Harritin’s Sunnyside in Winter were
two excellent things. The general
level of the work is so high in
honesty and imaginativeness that I
wonder how anyone can see it and
want to put an end to such an
enterprise. I’ve always thought that
as far as the art project is concerned
the government is getting the best
of the bargain. If it holds onto what
it has, and manages it shrewdly, in a
hundred years it can hardly fail.
28. Untitled (Figures with Bottles and a Cross)
in tribute to Campanella. During the war,
Paul, like other Japanese Americans, lost his
job and housing and suffered greatly. He
returned to Seattle, first supporting himself
with car repair but eventually establishing a
very successful career as an artist, producing
fascinating collages with unusual papers that
he purchased in Japan. In 1962, he was invited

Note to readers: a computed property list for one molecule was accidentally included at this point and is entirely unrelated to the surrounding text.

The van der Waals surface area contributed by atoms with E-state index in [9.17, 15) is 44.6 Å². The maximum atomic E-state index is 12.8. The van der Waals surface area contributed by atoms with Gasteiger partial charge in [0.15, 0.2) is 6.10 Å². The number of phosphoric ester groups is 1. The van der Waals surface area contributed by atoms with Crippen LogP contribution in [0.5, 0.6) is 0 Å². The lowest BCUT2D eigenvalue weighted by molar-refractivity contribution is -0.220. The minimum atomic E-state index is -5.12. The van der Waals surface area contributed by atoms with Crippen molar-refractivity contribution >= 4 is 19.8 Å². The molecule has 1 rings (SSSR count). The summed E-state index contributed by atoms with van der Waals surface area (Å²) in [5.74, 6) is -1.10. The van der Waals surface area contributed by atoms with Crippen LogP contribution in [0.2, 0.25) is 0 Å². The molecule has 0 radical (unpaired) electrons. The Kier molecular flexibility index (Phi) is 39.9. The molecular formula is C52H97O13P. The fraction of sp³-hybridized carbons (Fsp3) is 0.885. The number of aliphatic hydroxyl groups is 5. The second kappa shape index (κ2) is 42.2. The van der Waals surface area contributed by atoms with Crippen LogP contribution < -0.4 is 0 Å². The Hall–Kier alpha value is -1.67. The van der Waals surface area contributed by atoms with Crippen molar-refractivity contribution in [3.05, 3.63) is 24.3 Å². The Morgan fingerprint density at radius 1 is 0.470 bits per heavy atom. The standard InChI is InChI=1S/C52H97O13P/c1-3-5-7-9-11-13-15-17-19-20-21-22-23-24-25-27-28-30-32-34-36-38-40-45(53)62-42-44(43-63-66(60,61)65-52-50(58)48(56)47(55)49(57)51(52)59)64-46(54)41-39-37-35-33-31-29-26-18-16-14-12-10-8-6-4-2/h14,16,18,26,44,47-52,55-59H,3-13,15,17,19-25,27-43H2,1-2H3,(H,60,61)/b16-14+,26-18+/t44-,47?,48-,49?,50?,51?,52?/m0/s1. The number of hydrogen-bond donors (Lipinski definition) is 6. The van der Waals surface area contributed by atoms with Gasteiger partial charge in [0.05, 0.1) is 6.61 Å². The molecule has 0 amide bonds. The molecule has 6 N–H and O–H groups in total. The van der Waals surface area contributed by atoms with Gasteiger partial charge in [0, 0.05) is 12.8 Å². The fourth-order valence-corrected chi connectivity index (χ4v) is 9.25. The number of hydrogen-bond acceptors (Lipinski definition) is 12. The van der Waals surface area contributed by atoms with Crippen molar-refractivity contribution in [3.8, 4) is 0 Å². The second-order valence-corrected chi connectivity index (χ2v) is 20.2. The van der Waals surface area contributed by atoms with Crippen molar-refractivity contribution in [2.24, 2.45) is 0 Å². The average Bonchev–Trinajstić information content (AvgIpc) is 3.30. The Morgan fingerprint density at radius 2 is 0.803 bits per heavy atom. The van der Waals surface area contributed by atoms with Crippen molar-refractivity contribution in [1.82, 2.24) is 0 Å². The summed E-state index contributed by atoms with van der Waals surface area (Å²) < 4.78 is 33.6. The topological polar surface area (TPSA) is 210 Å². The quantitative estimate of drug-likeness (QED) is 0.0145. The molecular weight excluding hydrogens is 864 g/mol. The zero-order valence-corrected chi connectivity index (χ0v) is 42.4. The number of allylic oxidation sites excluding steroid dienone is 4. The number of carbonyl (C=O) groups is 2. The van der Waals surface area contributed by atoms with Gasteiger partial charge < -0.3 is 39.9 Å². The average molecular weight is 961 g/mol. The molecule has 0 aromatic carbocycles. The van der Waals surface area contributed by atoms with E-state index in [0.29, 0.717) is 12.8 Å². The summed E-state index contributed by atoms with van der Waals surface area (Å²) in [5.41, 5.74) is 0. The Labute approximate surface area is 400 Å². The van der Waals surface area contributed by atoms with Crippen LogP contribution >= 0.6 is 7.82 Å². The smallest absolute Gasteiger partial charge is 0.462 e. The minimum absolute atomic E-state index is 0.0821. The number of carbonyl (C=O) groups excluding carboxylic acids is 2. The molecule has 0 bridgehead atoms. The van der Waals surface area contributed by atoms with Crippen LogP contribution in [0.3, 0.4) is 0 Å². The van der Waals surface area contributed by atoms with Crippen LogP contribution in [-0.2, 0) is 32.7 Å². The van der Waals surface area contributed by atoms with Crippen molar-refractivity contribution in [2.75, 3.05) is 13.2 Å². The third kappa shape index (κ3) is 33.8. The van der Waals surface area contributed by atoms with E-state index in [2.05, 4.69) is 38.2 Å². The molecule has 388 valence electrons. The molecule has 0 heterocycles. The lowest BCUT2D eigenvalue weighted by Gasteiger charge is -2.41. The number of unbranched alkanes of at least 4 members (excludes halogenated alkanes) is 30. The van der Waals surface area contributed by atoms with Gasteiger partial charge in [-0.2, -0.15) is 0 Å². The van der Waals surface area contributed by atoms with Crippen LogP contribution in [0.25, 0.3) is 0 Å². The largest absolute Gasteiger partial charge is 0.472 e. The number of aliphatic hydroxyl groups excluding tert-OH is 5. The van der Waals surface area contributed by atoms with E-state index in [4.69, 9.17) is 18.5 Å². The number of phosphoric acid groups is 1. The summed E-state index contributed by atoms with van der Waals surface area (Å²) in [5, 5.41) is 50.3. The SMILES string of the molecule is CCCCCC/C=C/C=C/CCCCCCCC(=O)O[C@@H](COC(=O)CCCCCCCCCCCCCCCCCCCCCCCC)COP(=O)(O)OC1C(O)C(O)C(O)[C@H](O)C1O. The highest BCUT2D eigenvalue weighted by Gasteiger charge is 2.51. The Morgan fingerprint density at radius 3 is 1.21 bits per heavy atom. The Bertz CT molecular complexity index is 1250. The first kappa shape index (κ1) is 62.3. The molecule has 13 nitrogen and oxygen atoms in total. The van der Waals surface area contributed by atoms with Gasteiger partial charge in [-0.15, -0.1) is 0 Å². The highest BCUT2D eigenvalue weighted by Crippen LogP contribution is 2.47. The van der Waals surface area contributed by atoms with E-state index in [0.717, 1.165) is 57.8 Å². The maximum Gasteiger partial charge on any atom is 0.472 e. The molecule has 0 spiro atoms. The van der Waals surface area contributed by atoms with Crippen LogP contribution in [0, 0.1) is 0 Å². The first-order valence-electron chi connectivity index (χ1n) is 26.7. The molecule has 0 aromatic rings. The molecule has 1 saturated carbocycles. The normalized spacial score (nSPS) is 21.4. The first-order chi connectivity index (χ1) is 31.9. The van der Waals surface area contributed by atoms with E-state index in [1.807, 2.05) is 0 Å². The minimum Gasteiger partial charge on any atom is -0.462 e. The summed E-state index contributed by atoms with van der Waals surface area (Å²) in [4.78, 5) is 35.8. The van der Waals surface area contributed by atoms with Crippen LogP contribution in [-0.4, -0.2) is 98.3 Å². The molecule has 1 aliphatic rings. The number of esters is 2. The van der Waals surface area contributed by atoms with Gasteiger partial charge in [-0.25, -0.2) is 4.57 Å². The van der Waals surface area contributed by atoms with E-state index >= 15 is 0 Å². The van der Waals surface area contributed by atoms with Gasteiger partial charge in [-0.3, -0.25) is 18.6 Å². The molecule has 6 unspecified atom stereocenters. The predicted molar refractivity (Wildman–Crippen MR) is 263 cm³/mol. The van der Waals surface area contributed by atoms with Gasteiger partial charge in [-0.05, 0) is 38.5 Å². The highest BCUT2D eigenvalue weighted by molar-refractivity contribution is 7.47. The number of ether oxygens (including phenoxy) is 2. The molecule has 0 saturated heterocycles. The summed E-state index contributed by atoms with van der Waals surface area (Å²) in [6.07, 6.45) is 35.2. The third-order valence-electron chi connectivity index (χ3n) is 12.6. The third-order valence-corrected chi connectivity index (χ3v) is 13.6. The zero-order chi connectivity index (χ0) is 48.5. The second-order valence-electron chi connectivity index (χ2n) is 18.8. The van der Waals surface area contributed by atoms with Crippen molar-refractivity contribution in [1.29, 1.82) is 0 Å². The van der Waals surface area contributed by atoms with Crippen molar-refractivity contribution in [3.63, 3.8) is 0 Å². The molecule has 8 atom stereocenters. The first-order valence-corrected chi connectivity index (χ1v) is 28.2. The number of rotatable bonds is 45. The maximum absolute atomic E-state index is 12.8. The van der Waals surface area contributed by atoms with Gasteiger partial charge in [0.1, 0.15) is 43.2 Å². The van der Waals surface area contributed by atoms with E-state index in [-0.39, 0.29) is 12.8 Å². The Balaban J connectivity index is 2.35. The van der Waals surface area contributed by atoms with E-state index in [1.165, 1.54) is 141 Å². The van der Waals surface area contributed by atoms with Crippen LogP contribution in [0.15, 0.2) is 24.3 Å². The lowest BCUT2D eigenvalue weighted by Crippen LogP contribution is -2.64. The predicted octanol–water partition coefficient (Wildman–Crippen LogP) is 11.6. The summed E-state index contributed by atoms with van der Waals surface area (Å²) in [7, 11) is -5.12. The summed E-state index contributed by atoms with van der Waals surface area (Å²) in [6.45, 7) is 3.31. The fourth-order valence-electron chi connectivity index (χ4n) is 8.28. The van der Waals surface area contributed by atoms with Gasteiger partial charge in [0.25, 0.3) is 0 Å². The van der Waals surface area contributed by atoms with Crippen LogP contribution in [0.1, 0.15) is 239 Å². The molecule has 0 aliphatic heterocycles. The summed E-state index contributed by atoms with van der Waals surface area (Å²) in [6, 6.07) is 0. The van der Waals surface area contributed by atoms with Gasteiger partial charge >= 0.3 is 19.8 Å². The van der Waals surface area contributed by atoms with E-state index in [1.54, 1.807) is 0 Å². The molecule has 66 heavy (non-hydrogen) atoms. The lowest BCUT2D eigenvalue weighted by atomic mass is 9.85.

to create a mural for the Seattle World’s Fair.
The following year, Campanella was
hired as an “emergency instructor” in the art
department of the University of Wyoming in
Laramie, due to the large increase in the art
department’s enrollment that quarter. At some
point that year The Casper Tribune-Herald ran
In the spring of 1939 Vincent set out to
create a permanent art center, and met with
groups such as the Rock Springs Woman’s
Club to gather the necessary support. Four
hundred citizens signed a petition to create
the organization, and on March 10 of 1939, the
city council voted to donate a space for it, in
an unused room on the second floor of the city
hall building. Remarkably, all these years later,
the center still exists and is still active.
His good work attracted the notice of the
administrators in Washington. When he went
back east, Campanella stopped off to see
Holger Cahill, head of the government art
29. Wyoming Town, 1939
an article about a demonstration he gave
of egg tempera, and in which he explained
technical matters such as how to prepare
a canvas, how to make egg tempera, how